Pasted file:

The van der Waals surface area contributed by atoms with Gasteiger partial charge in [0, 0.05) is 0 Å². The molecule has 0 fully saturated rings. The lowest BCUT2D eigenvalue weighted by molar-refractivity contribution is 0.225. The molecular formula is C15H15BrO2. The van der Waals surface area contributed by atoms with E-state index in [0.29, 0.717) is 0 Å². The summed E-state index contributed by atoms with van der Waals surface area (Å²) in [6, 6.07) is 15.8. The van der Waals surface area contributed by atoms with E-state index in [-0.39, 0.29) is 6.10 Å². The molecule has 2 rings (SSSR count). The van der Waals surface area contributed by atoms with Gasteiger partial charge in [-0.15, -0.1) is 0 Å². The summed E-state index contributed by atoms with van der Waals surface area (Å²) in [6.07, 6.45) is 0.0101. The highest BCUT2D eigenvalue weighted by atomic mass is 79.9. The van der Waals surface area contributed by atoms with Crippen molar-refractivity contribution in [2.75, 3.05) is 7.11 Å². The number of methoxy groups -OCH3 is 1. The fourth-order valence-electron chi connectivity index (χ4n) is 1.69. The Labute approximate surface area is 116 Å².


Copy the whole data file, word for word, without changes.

The van der Waals surface area contributed by atoms with Gasteiger partial charge in [0, 0.05) is 0 Å². The molecule has 0 fully saturated rings. The lowest BCUT2D eigenvalue weighted by molar-refractivity contribution is 0.225. The molecular formula is C15H15BrO2. The van der Waals surface area contributed by atoms with E-state index in [0.29, 0.717) is 0 Å². The summed E-state index contributed by atoms with van der Waals surface area (Å²) in [6, 6.07) is 15.8. The van der Waals surface area contributed by atoms with E-state index in [-0.39, 0.29) is 6.10 Å². The molecule has 2 rings (SSSR count). The van der Waals surface area contributed by atoms with Gasteiger partial charge in [-0.15, -0.1) is 0 Å². The summed E-state index contributed by atoms with van der Waals surface area (Å²) in [6.07, 6.45) is 0.0101. The highest BCUT2D eigenvalue weighted by atomic mass is 79.9. The van der Waals surface area contributed by atoms with Crippen molar-refractivity contribution in [2.75, 3.05) is 7.11 Å². The number of methoxy groups -OCH3 is 1. The fourth-order valence-electron chi connectivity index (χ4n) is 1.69. The Labute approximate surface area is 116 Å².